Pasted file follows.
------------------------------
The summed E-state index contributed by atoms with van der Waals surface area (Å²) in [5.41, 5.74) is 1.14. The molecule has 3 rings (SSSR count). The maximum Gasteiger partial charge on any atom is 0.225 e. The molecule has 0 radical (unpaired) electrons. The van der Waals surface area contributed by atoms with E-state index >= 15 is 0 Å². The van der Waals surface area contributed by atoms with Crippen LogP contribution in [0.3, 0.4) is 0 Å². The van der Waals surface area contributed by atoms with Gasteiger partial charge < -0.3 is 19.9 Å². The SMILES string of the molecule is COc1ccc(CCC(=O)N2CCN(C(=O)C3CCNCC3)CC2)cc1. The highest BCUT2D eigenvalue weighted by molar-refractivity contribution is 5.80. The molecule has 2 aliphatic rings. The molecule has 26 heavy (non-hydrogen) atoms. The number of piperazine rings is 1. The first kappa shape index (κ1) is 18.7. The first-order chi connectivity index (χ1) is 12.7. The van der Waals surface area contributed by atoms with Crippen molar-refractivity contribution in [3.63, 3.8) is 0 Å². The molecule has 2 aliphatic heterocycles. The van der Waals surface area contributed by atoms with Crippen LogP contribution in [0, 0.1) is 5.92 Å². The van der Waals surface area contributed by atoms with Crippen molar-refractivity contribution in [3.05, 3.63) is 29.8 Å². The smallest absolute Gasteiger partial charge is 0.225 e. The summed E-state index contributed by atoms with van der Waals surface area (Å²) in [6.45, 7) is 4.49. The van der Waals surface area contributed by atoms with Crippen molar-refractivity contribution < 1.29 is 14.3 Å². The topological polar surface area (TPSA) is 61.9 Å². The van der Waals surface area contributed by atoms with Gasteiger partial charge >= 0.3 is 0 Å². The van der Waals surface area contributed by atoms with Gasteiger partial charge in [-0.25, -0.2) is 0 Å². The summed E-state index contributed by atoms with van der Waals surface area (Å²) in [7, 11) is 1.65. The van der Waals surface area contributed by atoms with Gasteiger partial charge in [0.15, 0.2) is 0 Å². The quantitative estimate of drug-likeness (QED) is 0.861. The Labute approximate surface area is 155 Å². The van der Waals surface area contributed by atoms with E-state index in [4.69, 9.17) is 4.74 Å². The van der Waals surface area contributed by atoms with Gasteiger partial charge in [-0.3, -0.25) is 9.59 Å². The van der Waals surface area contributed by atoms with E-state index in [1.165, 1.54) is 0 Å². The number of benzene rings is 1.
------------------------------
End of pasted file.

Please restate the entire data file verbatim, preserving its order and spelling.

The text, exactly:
The summed E-state index contributed by atoms with van der Waals surface area (Å²) in [5.41, 5.74) is 1.14. The molecule has 3 rings (SSSR count). The maximum Gasteiger partial charge on any atom is 0.225 e. The molecule has 0 radical (unpaired) electrons. The van der Waals surface area contributed by atoms with E-state index >= 15 is 0 Å². The van der Waals surface area contributed by atoms with Crippen LogP contribution in [0.3, 0.4) is 0 Å². The van der Waals surface area contributed by atoms with Gasteiger partial charge < -0.3 is 19.9 Å². The SMILES string of the molecule is COc1ccc(CCC(=O)N2CCN(C(=O)C3CCNCC3)CC2)cc1. The highest BCUT2D eigenvalue weighted by molar-refractivity contribution is 5.80. The molecule has 2 aliphatic rings. The molecule has 26 heavy (non-hydrogen) atoms. The number of piperazine rings is 1. The first kappa shape index (κ1) is 18.7. The first-order chi connectivity index (χ1) is 12.7. The van der Waals surface area contributed by atoms with Crippen molar-refractivity contribution in [3.63, 3.8) is 0 Å². The molecule has 2 aliphatic heterocycles. The van der Waals surface area contributed by atoms with Crippen LogP contribution in [0, 0.1) is 5.92 Å². The van der Waals surface area contributed by atoms with Crippen molar-refractivity contribution in [3.05, 3.63) is 29.8 Å². The smallest absolute Gasteiger partial charge is 0.225 e. The summed E-state index contributed by atoms with van der Waals surface area (Å²) in [6.45, 7) is 4.49. The van der Waals surface area contributed by atoms with Crippen molar-refractivity contribution < 1.29 is 14.3 Å². The topological polar surface area (TPSA) is 61.9 Å². The van der Waals surface area contributed by atoms with Gasteiger partial charge >= 0.3 is 0 Å². The van der Waals surface area contributed by atoms with Gasteiger partial charge in [-0.25, -0.2) is 0 Å². The summed E-state index contributed by atoms with van der Waals surface area (Å²) in [7, 11) is 1.65. The van der Waals surface area contributed by atoms with Gasteiger partial charge in [0.15, 0.2) is 0 Å². The quantitative estimate of drug-likeness (QED) is 0.861. The Labute approximate surface area is 155 Å². The van der Waals surface area contributed by atoms with E-state index in [4.69, 9.17) is 4.74 Å². The van der Waals surface area contributed by atoms with Gasteiger partial charge in [-0.3, -0.25) is 9.59 Å². The van der Waals surface area contributed by atoms with E-state index in [1.165, 1.54) is 0 Å². The number of benzene rings is 1.